7500 Review: High Tension In The Highest Of Locations

Air travel certainly has changed after September 11th, 2001. Even with the stronger security measures, many people use airplanes to travel long distances. It is one of the most common forms of travel, and films about airplanes and trouble in the air are always interesting stories. The fictional genre of planes being hijacked seemingly dried up after 9/11. The new film 7500 tackles that frightening subject; a plane hijacking in a post 9/11 world, and it is a tense unrelenting thrill ride that expounds on the fears of terrorist threats by adding in fear of flying and claustrophobia, as the entire film takes place in the cockpit of European flight 162.

7500 stars Joseph Gordon-Levitt as Tobias Ellis, the co-pilot on the doomed flight. When Muslim nationalists try to bum rush the cabin and take control of the plane shortly after takeoff from Berlin, Tobias is forced to keep control of the plane and not fall to temptations to let the terrorists into the cockpit.

These are some of the most gut-wrenching scenes I’ve witnessed in years. The tension between Tobias doing what he is supposed to and what is right is incredibly high as he watches through a camera as the terrorists take hostages, threatening to kill them if he doesn’t open the door.

When one of the hostages ends up being a woman (Aylin Tezel) he is involved with romantically, the tension is ramped up even higher.

The pilot boards the cockpit

Gordon-Levitt carries the entire film on his shoulders. And the actor rises to the occasion, giving the performance of his career. When the pilot (Carlo Kitzlinger) is killed in the initial rush. Tobias is left alone in the cramped and dark cockpit with only ground control as his only source of communication. He makes decisions both good and bad that causes the viewer to stop and wonder what would they do in that same situation.

Being confined in the tiny cockpit of an airliner — they’re not always as spacious as they show on film and TV — the viewer feels like they’re right there next to Tobias as he maneuvers through the incredibly harrowing situation. We feel his pain and anguish, and that is a testament to Gordon-Levitt’s performance.

Ultimately, the cockpit is compromised and the film takes another step up with the tension as Tobias must now contend with the threat up close, and his life is under constant threat from a terrorist (Omid Memar).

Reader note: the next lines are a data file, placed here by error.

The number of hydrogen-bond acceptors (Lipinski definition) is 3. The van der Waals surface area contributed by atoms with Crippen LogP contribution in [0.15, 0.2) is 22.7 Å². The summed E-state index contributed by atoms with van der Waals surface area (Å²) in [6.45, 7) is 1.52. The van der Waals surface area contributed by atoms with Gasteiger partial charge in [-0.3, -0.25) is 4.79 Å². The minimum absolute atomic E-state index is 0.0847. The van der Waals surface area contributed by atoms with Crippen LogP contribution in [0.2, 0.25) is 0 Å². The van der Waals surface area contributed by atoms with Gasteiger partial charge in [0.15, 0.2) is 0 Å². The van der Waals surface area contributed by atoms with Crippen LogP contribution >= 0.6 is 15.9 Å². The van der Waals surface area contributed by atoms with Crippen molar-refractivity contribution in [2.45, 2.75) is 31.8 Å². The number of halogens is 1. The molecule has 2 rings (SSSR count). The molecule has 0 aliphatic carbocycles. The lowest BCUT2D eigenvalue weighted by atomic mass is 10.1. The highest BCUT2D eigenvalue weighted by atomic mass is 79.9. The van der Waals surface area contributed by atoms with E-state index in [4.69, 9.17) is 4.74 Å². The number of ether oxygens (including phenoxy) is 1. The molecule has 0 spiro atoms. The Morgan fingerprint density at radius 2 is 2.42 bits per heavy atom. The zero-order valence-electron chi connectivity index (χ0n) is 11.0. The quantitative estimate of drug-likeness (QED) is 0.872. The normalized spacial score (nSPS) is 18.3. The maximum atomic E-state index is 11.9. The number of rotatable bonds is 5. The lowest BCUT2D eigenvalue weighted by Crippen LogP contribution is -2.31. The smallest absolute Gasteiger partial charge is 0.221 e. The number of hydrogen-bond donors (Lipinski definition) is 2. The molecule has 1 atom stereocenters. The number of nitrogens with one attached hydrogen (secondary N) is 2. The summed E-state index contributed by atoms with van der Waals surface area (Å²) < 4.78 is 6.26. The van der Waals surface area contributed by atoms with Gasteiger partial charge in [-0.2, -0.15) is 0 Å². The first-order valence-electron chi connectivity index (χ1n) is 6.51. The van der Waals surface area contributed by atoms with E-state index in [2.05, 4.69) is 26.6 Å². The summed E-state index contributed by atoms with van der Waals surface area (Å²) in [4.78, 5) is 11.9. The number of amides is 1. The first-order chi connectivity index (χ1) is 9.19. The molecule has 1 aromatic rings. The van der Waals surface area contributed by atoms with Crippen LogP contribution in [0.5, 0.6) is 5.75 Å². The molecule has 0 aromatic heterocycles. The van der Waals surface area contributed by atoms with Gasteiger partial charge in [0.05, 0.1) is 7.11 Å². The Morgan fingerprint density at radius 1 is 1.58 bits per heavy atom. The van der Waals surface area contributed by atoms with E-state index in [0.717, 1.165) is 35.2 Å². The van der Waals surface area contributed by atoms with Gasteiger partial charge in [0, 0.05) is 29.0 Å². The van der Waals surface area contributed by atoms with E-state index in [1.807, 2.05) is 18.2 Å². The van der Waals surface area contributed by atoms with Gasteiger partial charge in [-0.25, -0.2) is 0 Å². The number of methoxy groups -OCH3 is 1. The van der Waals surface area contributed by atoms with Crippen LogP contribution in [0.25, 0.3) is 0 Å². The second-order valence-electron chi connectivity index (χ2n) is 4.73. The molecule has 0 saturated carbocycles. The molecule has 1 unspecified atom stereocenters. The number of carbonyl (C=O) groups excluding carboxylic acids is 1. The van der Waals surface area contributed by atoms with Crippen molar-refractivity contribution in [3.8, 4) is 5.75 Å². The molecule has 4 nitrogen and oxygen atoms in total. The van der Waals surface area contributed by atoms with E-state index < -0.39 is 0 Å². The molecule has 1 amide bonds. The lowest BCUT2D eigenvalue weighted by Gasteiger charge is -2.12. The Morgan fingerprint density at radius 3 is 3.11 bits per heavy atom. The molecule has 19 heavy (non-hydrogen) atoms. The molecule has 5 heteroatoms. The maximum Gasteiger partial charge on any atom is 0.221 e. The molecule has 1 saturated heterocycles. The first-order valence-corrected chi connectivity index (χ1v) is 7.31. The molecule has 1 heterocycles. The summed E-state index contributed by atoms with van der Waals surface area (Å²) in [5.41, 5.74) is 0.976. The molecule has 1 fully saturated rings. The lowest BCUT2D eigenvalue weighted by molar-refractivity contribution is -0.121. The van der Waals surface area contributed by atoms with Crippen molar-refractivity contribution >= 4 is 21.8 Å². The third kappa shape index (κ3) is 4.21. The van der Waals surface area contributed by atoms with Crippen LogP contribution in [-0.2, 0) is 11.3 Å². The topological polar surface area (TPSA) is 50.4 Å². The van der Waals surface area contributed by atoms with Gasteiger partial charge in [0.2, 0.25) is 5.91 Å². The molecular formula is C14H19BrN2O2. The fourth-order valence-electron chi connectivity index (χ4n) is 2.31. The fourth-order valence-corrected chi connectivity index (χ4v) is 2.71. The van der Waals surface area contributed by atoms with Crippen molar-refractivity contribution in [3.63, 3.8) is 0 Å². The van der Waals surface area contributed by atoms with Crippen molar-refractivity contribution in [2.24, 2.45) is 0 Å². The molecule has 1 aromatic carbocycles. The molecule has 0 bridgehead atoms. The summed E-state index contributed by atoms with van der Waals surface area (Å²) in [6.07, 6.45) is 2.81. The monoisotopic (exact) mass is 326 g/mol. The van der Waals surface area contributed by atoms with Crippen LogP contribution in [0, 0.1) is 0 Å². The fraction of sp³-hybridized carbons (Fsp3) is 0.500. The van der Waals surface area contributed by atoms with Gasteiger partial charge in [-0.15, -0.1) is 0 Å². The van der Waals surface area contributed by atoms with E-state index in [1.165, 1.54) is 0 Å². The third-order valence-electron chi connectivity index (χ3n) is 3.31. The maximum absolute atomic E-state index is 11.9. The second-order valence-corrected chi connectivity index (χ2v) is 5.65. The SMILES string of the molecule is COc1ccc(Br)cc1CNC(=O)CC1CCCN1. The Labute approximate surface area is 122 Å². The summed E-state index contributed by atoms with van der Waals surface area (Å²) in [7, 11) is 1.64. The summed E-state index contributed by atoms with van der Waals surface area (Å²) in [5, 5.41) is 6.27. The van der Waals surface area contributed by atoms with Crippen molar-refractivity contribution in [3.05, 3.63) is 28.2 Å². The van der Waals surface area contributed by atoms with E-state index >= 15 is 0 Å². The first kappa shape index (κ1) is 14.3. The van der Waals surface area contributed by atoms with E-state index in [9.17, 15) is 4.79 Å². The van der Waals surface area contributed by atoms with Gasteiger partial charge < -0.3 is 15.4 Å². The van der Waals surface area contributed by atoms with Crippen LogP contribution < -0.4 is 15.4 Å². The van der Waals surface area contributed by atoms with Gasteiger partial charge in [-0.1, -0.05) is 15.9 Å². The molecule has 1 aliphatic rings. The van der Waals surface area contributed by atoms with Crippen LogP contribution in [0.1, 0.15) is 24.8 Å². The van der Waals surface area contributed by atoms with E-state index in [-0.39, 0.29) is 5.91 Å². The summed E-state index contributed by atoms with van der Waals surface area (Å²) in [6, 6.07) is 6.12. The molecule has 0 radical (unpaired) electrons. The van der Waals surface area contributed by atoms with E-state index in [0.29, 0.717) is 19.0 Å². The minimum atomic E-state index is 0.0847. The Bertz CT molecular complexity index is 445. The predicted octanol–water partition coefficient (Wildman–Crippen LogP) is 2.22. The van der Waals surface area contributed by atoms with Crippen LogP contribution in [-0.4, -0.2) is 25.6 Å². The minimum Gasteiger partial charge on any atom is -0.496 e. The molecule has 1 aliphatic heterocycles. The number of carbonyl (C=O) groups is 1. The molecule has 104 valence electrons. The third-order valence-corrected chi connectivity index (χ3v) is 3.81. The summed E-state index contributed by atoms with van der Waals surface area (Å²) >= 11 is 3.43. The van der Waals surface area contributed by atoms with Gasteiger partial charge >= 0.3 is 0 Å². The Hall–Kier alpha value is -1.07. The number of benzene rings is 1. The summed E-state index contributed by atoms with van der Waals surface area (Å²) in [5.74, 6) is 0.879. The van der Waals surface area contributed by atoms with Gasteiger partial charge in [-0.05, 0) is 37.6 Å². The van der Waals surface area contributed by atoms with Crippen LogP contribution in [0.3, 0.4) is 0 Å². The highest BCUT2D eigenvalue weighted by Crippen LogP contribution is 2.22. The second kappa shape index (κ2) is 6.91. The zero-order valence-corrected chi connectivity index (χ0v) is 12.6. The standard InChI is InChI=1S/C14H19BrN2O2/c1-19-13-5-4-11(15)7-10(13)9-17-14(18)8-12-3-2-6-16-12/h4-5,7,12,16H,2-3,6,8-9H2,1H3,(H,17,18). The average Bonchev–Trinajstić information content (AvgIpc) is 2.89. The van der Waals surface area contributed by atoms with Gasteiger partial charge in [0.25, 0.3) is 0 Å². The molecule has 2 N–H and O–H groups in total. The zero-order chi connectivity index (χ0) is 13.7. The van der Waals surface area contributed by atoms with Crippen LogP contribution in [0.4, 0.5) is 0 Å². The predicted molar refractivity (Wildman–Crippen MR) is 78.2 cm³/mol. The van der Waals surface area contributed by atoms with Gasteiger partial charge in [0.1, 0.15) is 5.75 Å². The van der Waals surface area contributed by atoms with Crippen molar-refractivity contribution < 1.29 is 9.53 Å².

The 85 minute run time of 7500 is the perfect amount of time, as the film encompasses span between the liftoff from Berlin to the emergency landing in Hanover, and the final negotiations with the terrorist keeping him hostage. Shot in real time, it gives it a sense of realism that a lot of these these types of films don’t have.

Tobias loses control

7500 does not pull any punches, as it is exceptionally brutal without being overly gory and without taking the action over the top, even though the third act does slide into some cliched territory. This is a film that will stick with me long after my screening is over.

Director Patrick Vollrath did an outstanding job with the setup of this film. Keeping the camera in the cockpit the entire time created a new perspective to witness this scenario. Without getting into the heads of the terrorists or the hostages, or even the pilot, you’re seeing the attack in real time from that tiny location thousands of feet in the air. It’s amazing.

Much can be said about a film focusing on a plane hijacking in a post 9/11 world. Before, hijackings were used as a story mechanic to create tension and fear. Now, after almost 30 years, it still seems all so real and so affecting. It took courage of these filmmakers to tell a story like this. Luckily, the end result was an arousing success.

Don't open the door in 7500

Without giving too much away, the third act does kind of lose its sense of urgency and the tension does wane. When Tobias is forced to do comply tot he terrorists with a glass shiv at his neck at all times, it devolves down to a standoff between two men in the cockpit. Some of that energy from the first two acts of the film begins to dissipate and the film loses some luster.

In a sense, it becomes a different film entirely though, you’re still confined to that cockpit, you’re still seeing from that perspective the struggle between these two men. The third act doesn’t diminish all that came before it it just it can’t keep up that same level of gut-wrenching terror, for lack of a better term, as these events are playing out again in real time.

7500 is a film that will stick with you. It’s a haunting portrayal of a terrible situation. One that many people fear every time they board an airplane to travel. And even after 9/11, these threats are still out there; this could happen at any time. And that is the scariest takeaway from this film.

7500 is available now to stream on Amazon Prime Video.

Joseph Gordon-Levitt in 7500
out of 5

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